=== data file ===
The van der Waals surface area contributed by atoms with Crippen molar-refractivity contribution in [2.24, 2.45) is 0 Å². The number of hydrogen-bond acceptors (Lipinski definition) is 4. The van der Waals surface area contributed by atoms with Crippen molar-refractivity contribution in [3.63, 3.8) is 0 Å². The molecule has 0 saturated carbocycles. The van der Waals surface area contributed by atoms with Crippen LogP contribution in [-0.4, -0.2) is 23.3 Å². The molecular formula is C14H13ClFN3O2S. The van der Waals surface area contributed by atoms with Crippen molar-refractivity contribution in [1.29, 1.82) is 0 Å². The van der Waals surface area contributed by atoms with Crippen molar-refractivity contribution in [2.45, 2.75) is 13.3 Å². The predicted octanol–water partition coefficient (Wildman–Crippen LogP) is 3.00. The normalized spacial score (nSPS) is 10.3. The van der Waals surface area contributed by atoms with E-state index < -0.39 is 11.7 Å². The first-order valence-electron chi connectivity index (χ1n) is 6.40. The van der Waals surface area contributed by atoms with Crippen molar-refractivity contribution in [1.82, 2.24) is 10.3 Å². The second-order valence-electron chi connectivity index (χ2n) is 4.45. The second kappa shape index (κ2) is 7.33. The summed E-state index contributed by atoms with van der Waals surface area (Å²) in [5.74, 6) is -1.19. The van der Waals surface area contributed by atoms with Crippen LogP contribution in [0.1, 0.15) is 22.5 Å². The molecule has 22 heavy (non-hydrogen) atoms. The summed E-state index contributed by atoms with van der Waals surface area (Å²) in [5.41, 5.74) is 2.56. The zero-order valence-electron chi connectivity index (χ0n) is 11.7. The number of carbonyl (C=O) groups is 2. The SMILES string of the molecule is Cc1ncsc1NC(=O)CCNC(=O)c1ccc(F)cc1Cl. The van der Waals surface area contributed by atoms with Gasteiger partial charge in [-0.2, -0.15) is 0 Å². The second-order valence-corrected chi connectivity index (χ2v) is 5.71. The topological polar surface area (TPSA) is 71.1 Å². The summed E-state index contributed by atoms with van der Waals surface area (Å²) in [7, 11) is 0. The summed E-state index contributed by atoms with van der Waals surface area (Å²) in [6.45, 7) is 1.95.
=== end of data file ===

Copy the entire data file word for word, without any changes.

The van der Waals surface area contributed by atoms with Crippen molar-refractivity contribution in [2.24, 2.45) is 0 Å². The number of hydrogen-bond acceptors (Lipinski definition) is 4. The van der Waals surface area contributed by atoms with Crippen molar-refractivity contribution in [3.63, 3.8) is 0 Å². The molecule has 0 saturated carbocycles. The van der Waals surface area contributed by atoms with Crippen LogP contribution in [-0.4, -0.2) is 23.3 Å². The molecular formula is C14H13ClFN3O2S. The van der Waals surface area contributed by atoms with Crippen molar-refractivity contribution in [1.29, 1.82) is 0 Å². The van der Waals surface area contributed by atoms with Crippen molar-refractivity contribution in [2.45, 2.75) is 13.3 Å². The predicted octanol–water partition coefficient (Wildman–Crippen LogP) is 3.00. The normalized spacial score (nSPS) is 10.3. The van der Waals surface area contributed by atoms with E-state index < -0.39 is 11.7 Å². The first-order valence-electron chi connectivity index (χ1n) is 6.40. The van der Waals surface area contributed by atoms with Crippen molar-refractivity contribution in [1.82, 2.24) is 10.3 Å². The second-order valence-electron chi connectivity index (χ2n) is 4.45. The second kappa shape index (κ2) is 7.33. The summed E-state index contributed by atoms with van der Waals surface area (Å²) in [5.74, 6) is -1.19. The van der Waals surface area contributed by atoms with Crippen LogP contribution in [0.1, 0.15) is 22.5 Å². The molecule has 22 heavy (non-hydrogen) atoms. The summed E-state index contributed by atoms with van der Waals surface area (Å²) in [5.41, 5.74) is 2.56. The zero-order valence-electron chi connectivity index (χ0n) is 11.7. The number of carbonyl (C=O) groups is 2. The SMILES string of the molecule is Cc1ncsc1NC(=O)CCNC(=O)c1ccc(F)cc1Cl. The van der Waals surface area contributed by atoms with Gasteiger partial charge in [-0.2, -0.15) is 0 Å². The second-order valence-corrected chi connectivity index (χ2v) is 5.71. The topological polar surface area (TPSA) is 71.1 Å². The summed E-state index contributed by atoms with van der Waals surface area (Å²) in [7, 11) is 0. The summed E-state index contributed by atoms with van der Waals surface area (Å²) in [6.45, 7) is 1.95.